By Barney Blakeney
Too often we focus on the wrong stuff. Last week I wrote a story about candidates who have filed for municipal elections in North Charleston. Erroneously I wrote one candidate previously ran for the North Charleston mayoral position. You woulda thought I’d shot the pope, according to some Facebook critics!
It was like a shark feeding frenzy, folks were finding all kinds of fault with the article. That’s okay. I don’t put my big boy pants on every day. I never take ‘em off! And I was raised by some men of character, my daddy and uncles Teddie, Wesley, Mo’ise, G.W., Fron and Coble. They taught me to admit when I make a mistake and to correct it if possible. I try to do that. But I say to those who so wantonly criticize – “Let you among them who is without sin (don’t make mistakes) cast the first stone”.
I get criticism and suspect I’ll be getting a lot more! I started this gig as a young Black man full of ideas about how our world should be. Most of my editors allowed me to use the platform of journalism to share those ideas. I figure I musta been doing something right, I’ve lasted this long and won a few accolades along the way. We’re living in a time when we need real talk not political correctness. I got here callin’ ‘em like I see ‘em. I’m gonna continue.
Last week’s story was a prelude to others that will come as we get closer to the November 5 municipal elections. I’m sure I’ll piss some people off. There’s a lot to get mad about regarding the upcoming elections. Black candidates figure we need to vote for them just because they’re Black. We’ve done that for the past 40 years. It ain’t working!
Voting Black when the candidate either is inept or incapable is counterproductive to Black progress. And voting one’s best interest has nothing to do with ‘longtime friend’, ‘frat brother’, ‘sister girl’ or ‘nice person’. The only concern should be whether the candidate can get the job done in our best interest.
One critic noted the story focused on race. Idealistically race shouldn’t play a definitive role in political representation. But we all know better. Race-based voting is the American way. Other racial, ethnic and cultural groups make that work for them. Black folks haven’t significantly done that.
After a conversation with a friend Saturday, I rode through the Chicora-Cherokee neighborhood north of Reynolds Avenue between Rivers and Spruill avenues. What I saw was heart wrenching – a lot of dilapidated, substandard and vacant houses and unkempt lots. I grew up in the area and had friends who lived there. I’m at a loss to find words to describe what I saw Sunday morning.
Some might rush to say the conditions we find in impoverished minority communities ain’t the residents’ fault – they’re victims. That’s true. But as my friend emphasized, there are some things we must do for ourselves. My mom used to say you may be poor, but you don’t have to be dirty. The only time I ran away from home was when my mom whupped me for not raking the yard. I didn’t think it needed raking. She told me to do it anyway. I balked. She started whuppin’ and I started runnin’. Bad idea!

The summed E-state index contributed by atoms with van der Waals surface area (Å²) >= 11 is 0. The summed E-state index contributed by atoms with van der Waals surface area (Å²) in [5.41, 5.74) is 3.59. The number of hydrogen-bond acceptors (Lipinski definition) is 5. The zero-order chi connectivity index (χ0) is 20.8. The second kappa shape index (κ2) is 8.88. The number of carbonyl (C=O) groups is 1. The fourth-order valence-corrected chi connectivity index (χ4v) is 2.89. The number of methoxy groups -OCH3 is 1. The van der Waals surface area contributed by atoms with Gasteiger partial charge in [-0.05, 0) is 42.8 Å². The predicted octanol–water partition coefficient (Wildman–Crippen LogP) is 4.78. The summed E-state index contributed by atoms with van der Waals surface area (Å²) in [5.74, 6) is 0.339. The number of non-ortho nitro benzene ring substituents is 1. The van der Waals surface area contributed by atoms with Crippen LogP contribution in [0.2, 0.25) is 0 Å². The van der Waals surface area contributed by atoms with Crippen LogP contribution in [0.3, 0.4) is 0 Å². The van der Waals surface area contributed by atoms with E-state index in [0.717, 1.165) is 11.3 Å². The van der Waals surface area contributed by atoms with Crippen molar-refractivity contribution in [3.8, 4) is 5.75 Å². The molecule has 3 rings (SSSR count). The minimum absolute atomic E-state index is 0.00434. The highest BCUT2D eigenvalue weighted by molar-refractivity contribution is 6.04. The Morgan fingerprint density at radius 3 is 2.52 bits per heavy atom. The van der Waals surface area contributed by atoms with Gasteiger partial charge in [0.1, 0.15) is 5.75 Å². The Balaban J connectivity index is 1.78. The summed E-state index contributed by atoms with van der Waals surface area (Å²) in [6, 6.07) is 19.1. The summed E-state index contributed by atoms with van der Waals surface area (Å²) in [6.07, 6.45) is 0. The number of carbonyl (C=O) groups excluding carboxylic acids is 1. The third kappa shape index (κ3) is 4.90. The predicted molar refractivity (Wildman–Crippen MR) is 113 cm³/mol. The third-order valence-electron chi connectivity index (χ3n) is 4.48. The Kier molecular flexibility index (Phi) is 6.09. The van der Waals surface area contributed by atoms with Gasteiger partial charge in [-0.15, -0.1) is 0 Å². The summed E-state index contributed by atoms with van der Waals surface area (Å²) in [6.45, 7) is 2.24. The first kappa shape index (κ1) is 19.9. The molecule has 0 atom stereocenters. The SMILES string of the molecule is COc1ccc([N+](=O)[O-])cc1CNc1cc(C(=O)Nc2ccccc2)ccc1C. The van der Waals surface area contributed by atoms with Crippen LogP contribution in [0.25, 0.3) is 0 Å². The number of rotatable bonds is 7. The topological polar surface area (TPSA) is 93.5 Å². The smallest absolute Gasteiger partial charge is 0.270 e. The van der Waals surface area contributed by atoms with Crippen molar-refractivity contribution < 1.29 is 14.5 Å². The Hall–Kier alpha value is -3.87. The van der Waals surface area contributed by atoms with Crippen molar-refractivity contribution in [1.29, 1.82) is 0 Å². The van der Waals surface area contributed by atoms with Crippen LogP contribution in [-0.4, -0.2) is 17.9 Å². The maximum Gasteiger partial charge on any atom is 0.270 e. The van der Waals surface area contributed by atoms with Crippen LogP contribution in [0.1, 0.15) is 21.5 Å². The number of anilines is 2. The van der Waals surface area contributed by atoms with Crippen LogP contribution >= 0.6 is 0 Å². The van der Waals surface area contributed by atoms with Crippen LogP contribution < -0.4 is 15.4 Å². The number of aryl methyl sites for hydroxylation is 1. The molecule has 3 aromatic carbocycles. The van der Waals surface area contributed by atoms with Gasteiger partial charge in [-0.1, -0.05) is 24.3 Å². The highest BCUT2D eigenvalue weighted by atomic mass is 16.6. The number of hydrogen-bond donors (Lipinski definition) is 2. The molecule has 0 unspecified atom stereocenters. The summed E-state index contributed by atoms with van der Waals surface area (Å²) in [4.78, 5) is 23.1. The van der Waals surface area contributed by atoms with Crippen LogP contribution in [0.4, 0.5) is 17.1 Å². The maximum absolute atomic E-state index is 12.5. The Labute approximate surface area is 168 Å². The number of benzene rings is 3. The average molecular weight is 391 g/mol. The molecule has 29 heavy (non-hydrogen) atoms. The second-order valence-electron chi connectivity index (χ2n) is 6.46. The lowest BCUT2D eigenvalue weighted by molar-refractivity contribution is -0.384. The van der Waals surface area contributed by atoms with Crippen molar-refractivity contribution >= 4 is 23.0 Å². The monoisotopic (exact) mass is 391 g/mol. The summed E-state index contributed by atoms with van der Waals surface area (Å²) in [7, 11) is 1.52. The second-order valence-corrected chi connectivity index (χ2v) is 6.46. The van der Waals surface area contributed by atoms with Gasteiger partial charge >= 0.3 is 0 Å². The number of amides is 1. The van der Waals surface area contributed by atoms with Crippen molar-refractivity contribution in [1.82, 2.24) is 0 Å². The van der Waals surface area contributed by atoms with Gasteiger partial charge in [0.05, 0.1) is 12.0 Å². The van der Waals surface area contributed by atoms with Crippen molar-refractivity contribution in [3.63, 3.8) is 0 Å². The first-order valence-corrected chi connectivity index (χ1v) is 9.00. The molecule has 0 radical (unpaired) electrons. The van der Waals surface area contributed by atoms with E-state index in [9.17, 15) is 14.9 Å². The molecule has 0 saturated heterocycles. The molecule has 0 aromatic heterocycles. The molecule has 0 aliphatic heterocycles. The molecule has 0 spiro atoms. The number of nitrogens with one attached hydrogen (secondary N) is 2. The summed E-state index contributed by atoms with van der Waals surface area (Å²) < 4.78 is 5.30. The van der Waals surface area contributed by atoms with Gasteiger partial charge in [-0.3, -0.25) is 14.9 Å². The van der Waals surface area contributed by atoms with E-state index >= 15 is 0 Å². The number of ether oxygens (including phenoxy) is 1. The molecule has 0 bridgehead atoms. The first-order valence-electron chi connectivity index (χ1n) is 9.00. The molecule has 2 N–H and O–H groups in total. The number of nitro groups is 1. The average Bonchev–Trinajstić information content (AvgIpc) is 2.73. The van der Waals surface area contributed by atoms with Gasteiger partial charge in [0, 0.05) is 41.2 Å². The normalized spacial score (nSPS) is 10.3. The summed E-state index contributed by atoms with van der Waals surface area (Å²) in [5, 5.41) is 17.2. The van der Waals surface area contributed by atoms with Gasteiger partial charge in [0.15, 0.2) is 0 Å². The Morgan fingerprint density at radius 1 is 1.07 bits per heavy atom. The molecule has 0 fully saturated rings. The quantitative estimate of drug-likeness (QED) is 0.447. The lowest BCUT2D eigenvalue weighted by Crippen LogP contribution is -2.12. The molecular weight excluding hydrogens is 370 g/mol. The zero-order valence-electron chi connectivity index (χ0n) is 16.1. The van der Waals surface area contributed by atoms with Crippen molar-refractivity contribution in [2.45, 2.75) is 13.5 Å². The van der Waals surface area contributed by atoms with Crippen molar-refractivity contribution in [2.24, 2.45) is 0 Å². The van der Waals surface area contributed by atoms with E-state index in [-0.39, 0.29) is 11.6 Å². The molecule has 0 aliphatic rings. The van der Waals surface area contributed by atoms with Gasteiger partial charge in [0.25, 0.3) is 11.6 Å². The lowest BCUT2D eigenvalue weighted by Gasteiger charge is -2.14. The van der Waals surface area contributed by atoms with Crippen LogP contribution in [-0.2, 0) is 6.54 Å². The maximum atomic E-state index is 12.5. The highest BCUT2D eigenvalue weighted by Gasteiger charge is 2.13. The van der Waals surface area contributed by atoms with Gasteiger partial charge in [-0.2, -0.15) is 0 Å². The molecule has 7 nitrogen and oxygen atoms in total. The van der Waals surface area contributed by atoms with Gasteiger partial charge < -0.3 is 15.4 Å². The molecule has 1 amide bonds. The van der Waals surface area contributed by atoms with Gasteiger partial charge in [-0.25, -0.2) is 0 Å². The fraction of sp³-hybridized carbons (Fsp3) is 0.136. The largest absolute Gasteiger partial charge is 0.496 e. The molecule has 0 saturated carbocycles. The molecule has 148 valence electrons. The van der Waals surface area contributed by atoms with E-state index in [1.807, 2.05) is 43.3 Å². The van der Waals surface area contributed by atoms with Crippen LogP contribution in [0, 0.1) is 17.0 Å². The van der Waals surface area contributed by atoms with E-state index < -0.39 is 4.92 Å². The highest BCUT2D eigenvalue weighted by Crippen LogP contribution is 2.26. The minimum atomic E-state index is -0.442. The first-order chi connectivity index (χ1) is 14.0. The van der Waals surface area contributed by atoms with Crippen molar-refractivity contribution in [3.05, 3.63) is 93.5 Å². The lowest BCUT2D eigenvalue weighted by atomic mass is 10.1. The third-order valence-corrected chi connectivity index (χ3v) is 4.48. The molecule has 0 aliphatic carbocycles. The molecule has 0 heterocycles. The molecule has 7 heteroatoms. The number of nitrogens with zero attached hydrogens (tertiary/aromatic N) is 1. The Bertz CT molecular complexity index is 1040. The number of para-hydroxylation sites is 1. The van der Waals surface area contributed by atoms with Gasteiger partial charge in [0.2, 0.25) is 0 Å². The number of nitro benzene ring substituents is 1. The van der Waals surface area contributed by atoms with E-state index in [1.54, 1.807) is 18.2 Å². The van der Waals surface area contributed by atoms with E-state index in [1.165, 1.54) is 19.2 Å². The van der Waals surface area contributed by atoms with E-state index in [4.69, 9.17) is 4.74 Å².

I’ve been around a long time and have learned a lot of stuff. I ain’t the smartest guy in the world, obviously not the world’s best journalist. But I know Black folks have half the votes on North Charleston City Council and enough voting strength among the electorate to make anything happen they choose. How is it that crime is highest, poverty is greatest and education is poorest in Black communities? Somewhere there’s a disconnect.
As we get closer to November we’ll hear more from the Temptations – remember their song ‘Ball of Confusion’ in which one line says, “Vote for me and I’ll set you free”. Candidates will promise to change conditions for Black folks. North Charleston voters should make them explain how they plan to do that.
Peter Bailey in his op-ed piece published in the August 21 edition of The Charleston Chronicle chastened Democrats to beware of presidential candidates who are playing the ‘me, myself and I’ political game. Bailey says most among the outrageous number of Democratic primary candidates know they can’t win the presidential election. They’re striving for personal attention or future positions. If their desires were to defeat the con man in the White House they would develop a consensus and spend their energy in support of a single candidate. North Charleston voters should take heed.
On Monday I spoke with a North Charleston religious leader who said an overwhelming vote returning incumbents to office would be a referendum in favor of the status quo. The religious leader said voters should ask whether their representatives have served their communities well since being elected. I don’t think most North Charleston residents favor the status quo, but I also don’t think North Charleston voters will unseat the incumbents. Like the critics of my story, I think they’re focused on the wrong stuff.